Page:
Have you ever heard of the Food Stamp challenge? If not let me fill you in quickly, it’s where rich people graciously throw away all their access to fancy restaurants, artisanal cheeses, wine and fresh vegetables to live on $33.26/week, the budget for one family on the Supplemental Nutrition Assistance Program aka SNAP, in an effort to bring awareness to how hard it is to survive on food stamps (insert shocked face here).

The latest in this crazy fun experiment is Gwyneth Paltrow (nominated by Chef Mario Batali, who also took the challenge). Setting her budget at $29 (probably what she had in her glove compartment), Gwyneth headed out to the store and picked up her items and then tweeted a picture.

The backlash was swift on the twitter streets. Anywhere from speaking about the insufficient calories to calling her basket the ingredient for a cleanse, No one was here for it.  I was so happy to finally see this as I’ve been fuming since the first challenge. None of the participants, with maybe the exception of maybe Corey Booker, spoke about the other challenges people on food stamps face. Here are a few:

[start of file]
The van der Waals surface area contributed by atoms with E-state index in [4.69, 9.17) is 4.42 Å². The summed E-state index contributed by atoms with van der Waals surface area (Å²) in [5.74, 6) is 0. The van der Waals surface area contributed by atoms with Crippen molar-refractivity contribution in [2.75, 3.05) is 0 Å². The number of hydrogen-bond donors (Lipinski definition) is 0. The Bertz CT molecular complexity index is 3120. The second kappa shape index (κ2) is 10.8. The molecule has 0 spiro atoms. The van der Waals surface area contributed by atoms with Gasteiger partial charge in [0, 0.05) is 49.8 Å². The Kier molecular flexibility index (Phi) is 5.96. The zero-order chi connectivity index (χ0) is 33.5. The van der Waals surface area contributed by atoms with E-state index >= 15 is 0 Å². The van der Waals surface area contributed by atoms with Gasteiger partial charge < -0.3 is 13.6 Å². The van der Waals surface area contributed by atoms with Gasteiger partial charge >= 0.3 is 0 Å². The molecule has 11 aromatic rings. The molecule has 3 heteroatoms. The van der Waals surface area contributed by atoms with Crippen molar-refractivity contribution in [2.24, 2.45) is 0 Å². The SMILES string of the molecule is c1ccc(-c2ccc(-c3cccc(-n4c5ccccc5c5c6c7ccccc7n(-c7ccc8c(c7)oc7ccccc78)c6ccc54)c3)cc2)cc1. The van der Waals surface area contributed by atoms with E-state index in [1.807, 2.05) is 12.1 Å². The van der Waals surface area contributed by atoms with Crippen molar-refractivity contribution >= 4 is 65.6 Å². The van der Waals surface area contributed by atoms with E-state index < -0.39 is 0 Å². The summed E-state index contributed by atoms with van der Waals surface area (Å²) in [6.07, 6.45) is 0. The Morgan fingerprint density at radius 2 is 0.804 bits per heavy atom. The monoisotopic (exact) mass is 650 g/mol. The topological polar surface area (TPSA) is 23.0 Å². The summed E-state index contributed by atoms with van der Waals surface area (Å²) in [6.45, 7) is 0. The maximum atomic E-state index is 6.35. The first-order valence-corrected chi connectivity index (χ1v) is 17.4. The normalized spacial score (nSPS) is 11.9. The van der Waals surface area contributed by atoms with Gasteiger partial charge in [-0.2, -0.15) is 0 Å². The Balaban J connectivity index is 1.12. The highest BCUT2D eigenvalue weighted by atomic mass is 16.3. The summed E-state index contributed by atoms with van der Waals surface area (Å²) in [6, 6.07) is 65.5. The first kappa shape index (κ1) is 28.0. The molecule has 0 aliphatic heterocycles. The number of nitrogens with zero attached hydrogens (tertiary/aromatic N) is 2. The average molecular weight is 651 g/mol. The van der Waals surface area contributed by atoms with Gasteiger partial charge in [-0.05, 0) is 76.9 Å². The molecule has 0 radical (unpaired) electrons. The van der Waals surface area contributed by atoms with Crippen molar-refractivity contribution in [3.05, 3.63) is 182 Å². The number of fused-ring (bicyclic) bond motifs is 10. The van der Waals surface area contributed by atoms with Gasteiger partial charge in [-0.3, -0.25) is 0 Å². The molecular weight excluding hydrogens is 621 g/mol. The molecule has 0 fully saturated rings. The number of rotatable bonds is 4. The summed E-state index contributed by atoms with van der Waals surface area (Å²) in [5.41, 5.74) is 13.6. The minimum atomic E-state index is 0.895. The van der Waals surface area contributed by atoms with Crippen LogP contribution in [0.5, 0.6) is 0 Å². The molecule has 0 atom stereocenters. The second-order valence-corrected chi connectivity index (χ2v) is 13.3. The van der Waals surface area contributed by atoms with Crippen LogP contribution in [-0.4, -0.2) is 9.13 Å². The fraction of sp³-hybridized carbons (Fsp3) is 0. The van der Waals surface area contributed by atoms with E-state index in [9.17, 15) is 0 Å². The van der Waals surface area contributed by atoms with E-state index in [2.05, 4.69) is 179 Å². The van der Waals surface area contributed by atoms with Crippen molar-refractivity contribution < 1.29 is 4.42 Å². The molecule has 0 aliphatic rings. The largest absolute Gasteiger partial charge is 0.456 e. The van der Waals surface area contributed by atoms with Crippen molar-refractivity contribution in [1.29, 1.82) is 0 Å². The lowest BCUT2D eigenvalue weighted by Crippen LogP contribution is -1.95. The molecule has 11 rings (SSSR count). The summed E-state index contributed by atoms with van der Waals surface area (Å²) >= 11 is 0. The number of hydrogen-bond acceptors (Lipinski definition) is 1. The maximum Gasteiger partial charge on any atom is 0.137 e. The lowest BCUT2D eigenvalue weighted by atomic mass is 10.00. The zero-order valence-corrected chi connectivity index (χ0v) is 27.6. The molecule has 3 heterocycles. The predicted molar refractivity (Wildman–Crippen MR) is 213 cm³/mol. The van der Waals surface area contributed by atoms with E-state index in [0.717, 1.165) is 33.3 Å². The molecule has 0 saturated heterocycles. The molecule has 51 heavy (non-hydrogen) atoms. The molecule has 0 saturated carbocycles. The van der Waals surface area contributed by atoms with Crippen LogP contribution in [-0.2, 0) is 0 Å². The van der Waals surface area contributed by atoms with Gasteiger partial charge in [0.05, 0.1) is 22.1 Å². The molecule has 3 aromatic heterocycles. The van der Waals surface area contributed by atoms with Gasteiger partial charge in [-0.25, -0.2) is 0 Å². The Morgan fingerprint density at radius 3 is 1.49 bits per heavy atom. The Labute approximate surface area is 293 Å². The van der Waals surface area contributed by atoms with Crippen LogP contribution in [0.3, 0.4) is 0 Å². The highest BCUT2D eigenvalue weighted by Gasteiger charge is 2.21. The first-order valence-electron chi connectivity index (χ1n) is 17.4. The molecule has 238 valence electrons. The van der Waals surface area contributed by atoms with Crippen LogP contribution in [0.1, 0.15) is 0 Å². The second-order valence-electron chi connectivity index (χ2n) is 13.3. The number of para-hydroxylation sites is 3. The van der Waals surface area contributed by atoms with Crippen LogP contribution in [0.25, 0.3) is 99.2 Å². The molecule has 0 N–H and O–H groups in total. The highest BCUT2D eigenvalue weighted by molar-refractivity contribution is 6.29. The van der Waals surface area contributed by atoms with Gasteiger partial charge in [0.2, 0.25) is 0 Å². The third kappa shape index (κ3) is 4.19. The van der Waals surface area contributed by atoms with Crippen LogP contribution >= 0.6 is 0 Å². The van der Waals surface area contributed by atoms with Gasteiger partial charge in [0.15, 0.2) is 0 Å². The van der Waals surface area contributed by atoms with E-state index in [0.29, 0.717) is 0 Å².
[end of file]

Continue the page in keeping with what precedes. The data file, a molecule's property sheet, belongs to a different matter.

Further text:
• Access to quality grocery stores, also knows as food deserts
  • Transportation: Not everyone has the means to get to better stores. I remember growing up my mom would take a bus to another side of Brooklyn to make sure we had fresh foods and veggies. She hated (Still does) the low quality fruits, veggies and junk meat that our neighborhood stores had.
  • Education: I went to a daycare recently and spoke to with the Director about a wellness program. It broke my heart when she told me at a trip a few summers back many of the kids didn’t even know what fresh broccoli looked like.

Without turning this post into a listicle, these are just a few of the many challenges SNAP recipients face and if not address these “challenges” are a waste of time. I’d advice those challenged going forward to donate money to a food pantry or an awesome program like Food Fight, that teaches inner city school children about healthy food choices or use their money to lobby for better access to food for ALL Americans.